Let the bean counters run the data center? Ha!
In fact, the role of the chief executive officer (CIO) will look very different in five years' time, says a new survey of 203 financial executives from Getronics. The survey found that almost one in five CFOs and financial executives (17%) believe that the role of the CIO as it currently stands is in jeopardy. In addition, 43% of the financial decision makers believe that the role will merge more with finance. A third (31%) believe that CIOs will come from a non-technical background.
The role of the CIO has already been subject to a number of changes in recent years, with 77% of CFOs and financial directors claiming that they have already assumed greater responsibility for IT decisions over the past 1-2 years.
Along these lines, respondents revealed that 38% of businesses that have rolled out a cloud computing solution had the project initiated directly by the finance department, rather than IT. A further 39% stated that they had been directly involved in cloud projects, but only after the IT department had initiated it. This trend can be attributed, in part, to the attractive utility model of cloud services, where companies avoid long-term contracts and can track ROI and costs far more accurately.
This maps to predictions by Gartner that much of the work of IT is being integrated into business units, versus remaining in standalone IT departments.
In survey research I recently completed, we found IT departments do typically take the lead in cloud projects. In a survey of 364 IT and business managers conducted for the Oracle Applications Users Group, part of my work with Unisphere Research/Information Today Inc., we found close to three-fifths of respondents, 57%, say the original recommendation for cloud adoption came from IT managers or executives. Another one-fourth of cloud projects came from the top executive suite—at the behest of CEOs, CFOs or CMOs. (Disclosure: the research was sponsored by Oracle.)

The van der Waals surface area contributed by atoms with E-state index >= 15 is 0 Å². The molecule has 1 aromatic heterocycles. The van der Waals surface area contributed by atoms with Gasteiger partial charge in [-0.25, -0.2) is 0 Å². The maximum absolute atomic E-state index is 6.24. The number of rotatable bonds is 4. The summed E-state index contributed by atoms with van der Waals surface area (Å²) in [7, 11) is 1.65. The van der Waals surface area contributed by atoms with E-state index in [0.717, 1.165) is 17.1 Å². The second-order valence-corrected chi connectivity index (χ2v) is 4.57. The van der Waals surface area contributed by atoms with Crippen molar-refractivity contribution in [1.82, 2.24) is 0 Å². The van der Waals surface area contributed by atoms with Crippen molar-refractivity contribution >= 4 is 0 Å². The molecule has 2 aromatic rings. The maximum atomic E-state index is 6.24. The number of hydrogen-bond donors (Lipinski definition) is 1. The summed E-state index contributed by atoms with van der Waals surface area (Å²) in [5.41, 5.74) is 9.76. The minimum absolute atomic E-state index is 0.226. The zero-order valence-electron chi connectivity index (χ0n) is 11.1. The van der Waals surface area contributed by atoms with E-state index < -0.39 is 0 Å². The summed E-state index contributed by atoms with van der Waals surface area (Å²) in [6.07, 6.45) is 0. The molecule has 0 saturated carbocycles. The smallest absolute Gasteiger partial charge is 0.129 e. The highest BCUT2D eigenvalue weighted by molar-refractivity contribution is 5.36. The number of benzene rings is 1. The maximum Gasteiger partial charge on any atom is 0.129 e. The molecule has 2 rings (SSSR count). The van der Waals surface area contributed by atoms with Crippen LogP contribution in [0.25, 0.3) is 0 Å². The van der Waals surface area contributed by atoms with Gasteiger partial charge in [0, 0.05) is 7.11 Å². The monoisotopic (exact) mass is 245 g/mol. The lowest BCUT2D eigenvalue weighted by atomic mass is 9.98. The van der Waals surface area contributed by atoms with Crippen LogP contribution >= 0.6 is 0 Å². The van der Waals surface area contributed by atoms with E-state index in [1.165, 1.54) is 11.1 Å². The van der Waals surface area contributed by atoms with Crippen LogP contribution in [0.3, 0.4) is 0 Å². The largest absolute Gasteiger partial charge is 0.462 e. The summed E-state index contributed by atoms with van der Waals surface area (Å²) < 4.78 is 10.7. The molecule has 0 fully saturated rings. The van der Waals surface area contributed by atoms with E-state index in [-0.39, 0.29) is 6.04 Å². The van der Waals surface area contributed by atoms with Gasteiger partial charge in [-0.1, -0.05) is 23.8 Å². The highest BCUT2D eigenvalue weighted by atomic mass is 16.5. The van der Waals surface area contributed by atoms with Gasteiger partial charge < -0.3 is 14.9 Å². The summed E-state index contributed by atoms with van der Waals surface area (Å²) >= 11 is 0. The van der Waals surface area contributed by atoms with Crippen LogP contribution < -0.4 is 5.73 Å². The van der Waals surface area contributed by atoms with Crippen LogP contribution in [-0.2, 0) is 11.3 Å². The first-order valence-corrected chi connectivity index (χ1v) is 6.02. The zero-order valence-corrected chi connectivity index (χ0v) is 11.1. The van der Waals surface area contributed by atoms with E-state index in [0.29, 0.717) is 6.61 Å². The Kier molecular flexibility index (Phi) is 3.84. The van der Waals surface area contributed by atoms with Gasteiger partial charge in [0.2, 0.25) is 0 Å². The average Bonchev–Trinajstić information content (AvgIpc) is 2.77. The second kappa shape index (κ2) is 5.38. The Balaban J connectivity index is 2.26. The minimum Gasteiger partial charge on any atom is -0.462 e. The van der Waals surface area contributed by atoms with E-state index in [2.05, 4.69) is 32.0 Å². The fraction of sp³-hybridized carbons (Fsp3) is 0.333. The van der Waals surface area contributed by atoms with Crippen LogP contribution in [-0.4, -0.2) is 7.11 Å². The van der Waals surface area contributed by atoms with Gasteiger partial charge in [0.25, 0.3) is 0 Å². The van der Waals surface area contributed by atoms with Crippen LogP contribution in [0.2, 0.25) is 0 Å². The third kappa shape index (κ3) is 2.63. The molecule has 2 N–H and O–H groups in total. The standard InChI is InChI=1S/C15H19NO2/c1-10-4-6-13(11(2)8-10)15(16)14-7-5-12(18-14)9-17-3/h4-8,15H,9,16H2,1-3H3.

Ultimately, however, IT executives will take a step back and let business executives lead as time goes on with cloud engagements, the OAUG survey finds. A majority, 56%, say CEO, CFO, or executive management is ultimately in charge, versus 45% saying IT departments have the final word in cloud decisions.
The question we need to ask is: do business leaders really want to spend a lot of time learning and managing the intricacies of cloud computing, or for that matter, the issues that will be involved in integrating cloud services with on-premises systems? What about architecture and planning? Rather than shift IT decisions to financial executives, the shift to cloud may elevate the role of IT executives within many enterprises. Line-of-business people are not qualified for — or for that matter, really interested in — sifting through and evaluating all the cloud options out there, at least for technical merits. They just want to get things done, and are turning to IT executives to assist in the process. IT needs to be the business partner that plans and strategizes what types of technology solutions the business needs to move forward -- whether those solutions are on-premises or come from somewhere else.
Still, there appears to be bad blood between financial and IT executives that needs to be addressed. Two out of five (38%) CFOs and financial directors in the Getronics survey believe that CIOs do not hold a good level of financial understanding. Surprisingly, 40% also believed that their CIOs need a greater understanding of the IT function itself. Compounding this lack of understanding of both roles, more than half (56%) of the CFOs and financial directors surveyed believe that a lack of integration between finance and IT limits the impact on cost savings achievable from IT projects within their business.
The Getronics research also reveals that CFOs and other financial decision makers are increasing their technology understanding, with only 2% admitting they “were not aware of the term cloud computing.” This reveals increasing efforts from finance to truly understand technology and can be seen to be creating opportunities for the CIO to gain company-wide buy-in for cloud services as business requirements evolve.
Okay, sounds like the basis for good teamwork, which is what is needed to make cloud engagements and private cloud successful. Accordingly, the report observes that finance and IT departments are now "set on a course of collaboration and consolidation previously unseen in the working world."
While the Getronics study cautions that "there is a temptation for IT to safeguard its old working models and silo its activity," management of new, innovative systems such as SaaS or PaaS "will require input from both IT and finance."
(Photo: Wikimedia Commons.)